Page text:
Jared Kushner, Trump’s Son-in-Law, Is Cleared to Serve as Adviser
WASHINGTON — The Justice Department has issued an opinion saying that President Trump’s appointment of his son-in-law, Jared Kushner, as a senior White House adviser does not violate federal anti-nepotism laws.
In a 14-page opinion issued on Friday by the department’s Office of Legal Counsel, government lawyers said that the president’s special hiring authority exempted White House positions from federal laws barring the president from appointing relatives to lead federal agencies.
Some legal experts had raised concerns that Mr. Kushner’s appointment violated a 1967 law that was intended to curtail nepotism in the federal government. Six years earlier, President John F. Kennedy had appointed his brother Robert as attorney general.
The new Justice Department opinion cited a subsequent 1978 law that gives the president the authority to appoint White House staff members without regard to other laws restricting employment and compensation of federal employees.
The opinion, issued shortly after Mr. Trump was sworn into office, appeared to reverse previous ones from the Justice Department. During the presidency of Jimmy Carter, the opinion noted, the department said his son could not serve as an unpaid assistant to a White House staff member.
It did not say how Mr. Kushner’s situation was different from the one involving Mr. Carter’s son.
The decision issued on Saturday paves the way for Mr. Kushner, 35, to have nearly unfettered access to Mr. Trump in the Oval Office. Mr. Kushner is Mr. Trump’s closest adviser and was a figure of stability throughout the tumultuous campaign and the transition.
Mr. Kushner married Mr. Trump’s daughter Ivanka in 2009. He has run his family’s vast real estate company and has owned a newspaper, The New York Observer.
Mr. Trump announced on Jan. 9 that he would appoint Mr. Kushner to the post and that Mr. Kushner would not accept a salary. Mr. Kushner’s portfolio is expected to include the Middle East and Israel, government partnerships with the private sector and matters involving free trade.
On Thursday, Mr. Trump lavished praise on Mr. Kushner at a candlelight dinner for donors at Union Station in Washington.
“If you can’t produce peace in the Middle East, nobody can,” Mr. Trump said.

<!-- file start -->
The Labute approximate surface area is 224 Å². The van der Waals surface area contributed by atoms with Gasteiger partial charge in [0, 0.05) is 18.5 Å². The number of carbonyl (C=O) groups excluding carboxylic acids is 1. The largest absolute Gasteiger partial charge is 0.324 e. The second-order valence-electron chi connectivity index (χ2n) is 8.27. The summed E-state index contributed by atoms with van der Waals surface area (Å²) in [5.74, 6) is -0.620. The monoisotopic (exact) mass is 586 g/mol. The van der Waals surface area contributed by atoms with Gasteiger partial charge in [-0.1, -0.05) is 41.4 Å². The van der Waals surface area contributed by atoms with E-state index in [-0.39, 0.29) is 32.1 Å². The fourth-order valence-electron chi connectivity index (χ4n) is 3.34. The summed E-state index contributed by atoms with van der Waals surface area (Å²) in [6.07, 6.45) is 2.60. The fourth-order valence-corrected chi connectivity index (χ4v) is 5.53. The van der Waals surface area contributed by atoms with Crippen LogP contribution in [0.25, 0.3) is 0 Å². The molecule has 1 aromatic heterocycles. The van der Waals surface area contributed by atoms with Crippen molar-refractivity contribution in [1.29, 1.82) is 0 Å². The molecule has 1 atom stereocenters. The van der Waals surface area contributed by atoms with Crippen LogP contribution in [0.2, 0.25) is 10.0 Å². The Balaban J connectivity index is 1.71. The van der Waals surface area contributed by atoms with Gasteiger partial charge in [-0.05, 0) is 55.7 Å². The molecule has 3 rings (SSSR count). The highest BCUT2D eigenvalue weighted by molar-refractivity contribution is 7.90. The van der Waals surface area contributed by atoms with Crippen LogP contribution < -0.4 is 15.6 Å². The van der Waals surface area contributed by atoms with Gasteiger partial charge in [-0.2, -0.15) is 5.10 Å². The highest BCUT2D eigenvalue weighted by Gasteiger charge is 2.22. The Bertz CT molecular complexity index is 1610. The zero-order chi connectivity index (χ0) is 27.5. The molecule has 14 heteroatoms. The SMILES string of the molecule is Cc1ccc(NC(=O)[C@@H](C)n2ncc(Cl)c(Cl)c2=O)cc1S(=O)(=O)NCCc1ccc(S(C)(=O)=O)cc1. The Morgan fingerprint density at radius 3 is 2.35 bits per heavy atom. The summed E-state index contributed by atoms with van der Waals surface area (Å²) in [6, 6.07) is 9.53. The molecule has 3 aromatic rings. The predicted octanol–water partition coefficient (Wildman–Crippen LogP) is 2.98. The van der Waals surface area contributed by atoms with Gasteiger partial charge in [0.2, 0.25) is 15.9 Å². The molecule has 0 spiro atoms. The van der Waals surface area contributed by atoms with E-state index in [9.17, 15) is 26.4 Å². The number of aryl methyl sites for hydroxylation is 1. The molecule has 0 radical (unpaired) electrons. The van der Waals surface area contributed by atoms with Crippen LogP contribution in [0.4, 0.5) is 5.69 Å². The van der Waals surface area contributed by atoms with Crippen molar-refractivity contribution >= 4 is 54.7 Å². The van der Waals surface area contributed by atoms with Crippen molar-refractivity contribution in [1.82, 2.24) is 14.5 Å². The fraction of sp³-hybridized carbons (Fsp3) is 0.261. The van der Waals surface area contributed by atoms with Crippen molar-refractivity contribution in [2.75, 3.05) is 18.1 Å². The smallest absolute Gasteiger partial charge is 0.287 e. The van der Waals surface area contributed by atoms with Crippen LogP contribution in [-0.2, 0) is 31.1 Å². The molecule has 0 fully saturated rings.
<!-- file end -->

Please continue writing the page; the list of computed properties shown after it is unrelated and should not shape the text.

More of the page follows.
Some prominent Washington ethics lawyers — including White House ethics lawyers in the Obama and George W. Bush administrations — had said they supported allowing Mr. Kushner to hold a formal position in the White House because that would make him subject to conflict-of-interest laws. He will be legally prevented from taking any action that could benefit his businesses or those of his family, including his wife.
Mr. Kushner intends to sell some assets to his brother and to put others into a trust overseen by his mother, said Jamie Gorelick, a lawyer who has worked on the plan. Ms. Gorelick, who was deputy attorney general in the Clinton administration, said she had been consulting with federal ethics officials to try to address any conflict-of-interest issues associated with Mr. Kushner’s appointment.
He will also be required to file a financial disclosure report that details his assets and income, and to divest holdings that could create conflicts of interest.
In an email on Saturday, Ms. Gorelick said that “we believed that we had the better argument on this,” adding, “The Office of Legal Counsel of the Justice Department — in an opinion by a highly regarded career deputy assistant attorney general — adopted a position consistent with our own.”
Richard W. Painter, a White House lawyer in the George W. Bush administration, said that while he had some doubts about the opinion, “it is a reasonable interpretation.”
“But what is important now,” he added, “is that Mr. Kushner complies with the conflict-of-interest and disclosure provisions, and I wish his father-in-law, the president, would do the same.”
Other legal scholars, noting that the new opinion was not consistent with past interpretations of the law, questioned whether it might have been influenced by Ms. Gorelick or others.
“It walks back from earlier positions the Justice Department took,” said Kathleen Clark, a law professor and ethics expert at Washington University in St. Louis. “It does seem to track one of the legal arguments that Jamie Gorelick put forward.”
Mr. Painter said that during the Bush administration, he had informed a senior official that he was legally barred from granting a White House internship to his son. Mr. Painter said he had given that counsel based on the Justice Department’s reading of the anti-nepotism law in the case of Mr. Carter’s son.
Mr. Painter said it would have been a safer course for the Trump administration to ask Congress to resolve the issue.
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